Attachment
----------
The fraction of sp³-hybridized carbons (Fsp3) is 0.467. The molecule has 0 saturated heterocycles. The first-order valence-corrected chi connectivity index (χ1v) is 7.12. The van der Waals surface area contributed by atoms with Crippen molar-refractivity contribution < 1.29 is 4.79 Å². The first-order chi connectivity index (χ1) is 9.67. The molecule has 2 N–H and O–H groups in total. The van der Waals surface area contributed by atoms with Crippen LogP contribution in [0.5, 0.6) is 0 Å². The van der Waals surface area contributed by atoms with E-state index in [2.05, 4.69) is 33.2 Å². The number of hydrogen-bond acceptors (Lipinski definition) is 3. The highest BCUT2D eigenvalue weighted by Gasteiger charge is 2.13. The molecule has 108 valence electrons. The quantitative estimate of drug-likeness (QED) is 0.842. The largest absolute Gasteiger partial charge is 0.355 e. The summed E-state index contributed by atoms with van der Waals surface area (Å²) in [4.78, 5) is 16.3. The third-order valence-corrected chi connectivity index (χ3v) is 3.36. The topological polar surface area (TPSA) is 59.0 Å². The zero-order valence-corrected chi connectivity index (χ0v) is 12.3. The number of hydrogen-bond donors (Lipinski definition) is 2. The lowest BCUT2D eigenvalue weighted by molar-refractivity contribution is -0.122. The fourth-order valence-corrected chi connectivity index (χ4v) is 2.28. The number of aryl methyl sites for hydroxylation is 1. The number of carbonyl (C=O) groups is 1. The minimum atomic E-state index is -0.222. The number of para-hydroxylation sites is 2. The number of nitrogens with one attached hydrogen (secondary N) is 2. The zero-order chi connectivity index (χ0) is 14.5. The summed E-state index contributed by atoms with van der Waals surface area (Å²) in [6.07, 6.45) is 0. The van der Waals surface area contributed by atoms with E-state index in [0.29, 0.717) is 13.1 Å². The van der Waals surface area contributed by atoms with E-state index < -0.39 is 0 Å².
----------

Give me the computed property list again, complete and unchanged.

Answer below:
The fraction of sp³-hybridized carbons (Fsp3) is 0.467. The molecule has 0 saturated heterocycles. The first-order valence-corrected chi connectivity index (χ1v) is 7.12. The van der Waals surface area contributed by atoms with Crippen molar-refractivity contribution < 1.29 is 4.79 Å². The first-order chi connectivity index (χ1) is 9.67. The molecule has 2 N–H and O–H groups in total. The van der Waals surface area contributed by atoms with Crippen LogP contribution in [0.5, 0.6) is 0 Å². The van der Waals surface area contributed by atoms with E-state index in [2.05, 4.69) is 33.2 Å². The number of hydrogen-bond acceptors (Lipinski definition) is 3. The highest BCUT2D eigenvalue weighted by Gasteiger charge is 2.13. The molecule has 108 valence electrons. The quantitative estimate of drug-likeness (QED) is 0.842. The largest absolute Gasteiger partial charge is 0.355 e. The summed E-state index contributed by atoms with van der Waals surface area (Å²) in [4.78, 5) is 16.3. The third-order valence-corrected chi connectivity index (χ3v) is 3.36. The topological polar surface area (TPSA) is 59.0 Å². The zero-order valence-corrected chi connectivity index (χ0v) is 12.3. The number of hydrogen-bond donors (Lipinski definition) is 2. The lowest BCUT2D eigenvalue weighted by molar-refractivity contribution is -0.122. The fourth-order valence-corrected chi connectivity index (χ4v) is 2.28. The number of aryl methyl sites for hydroxylation is 1. The number of carbonyl (C=O) groups is 1. The minimum atomic E-state index is -0.222. The number of para-hydroxylation sites is 2. The number of nitrogens with one attached hydrogen (secondary N) is 2. The zero-order chi connectivity index (χ0) is 14.5. The summed E-state index contributed by atoms with van der Waals surface area (Å²) in [6.07, 6.45) is 0. The van der Waals surface area contributed by atoms with E-state index in [0.29, 0.717) is 13.1 Å². The van der Waals surface area contributed by atoms with E-state index < -0.39 is 0 Å².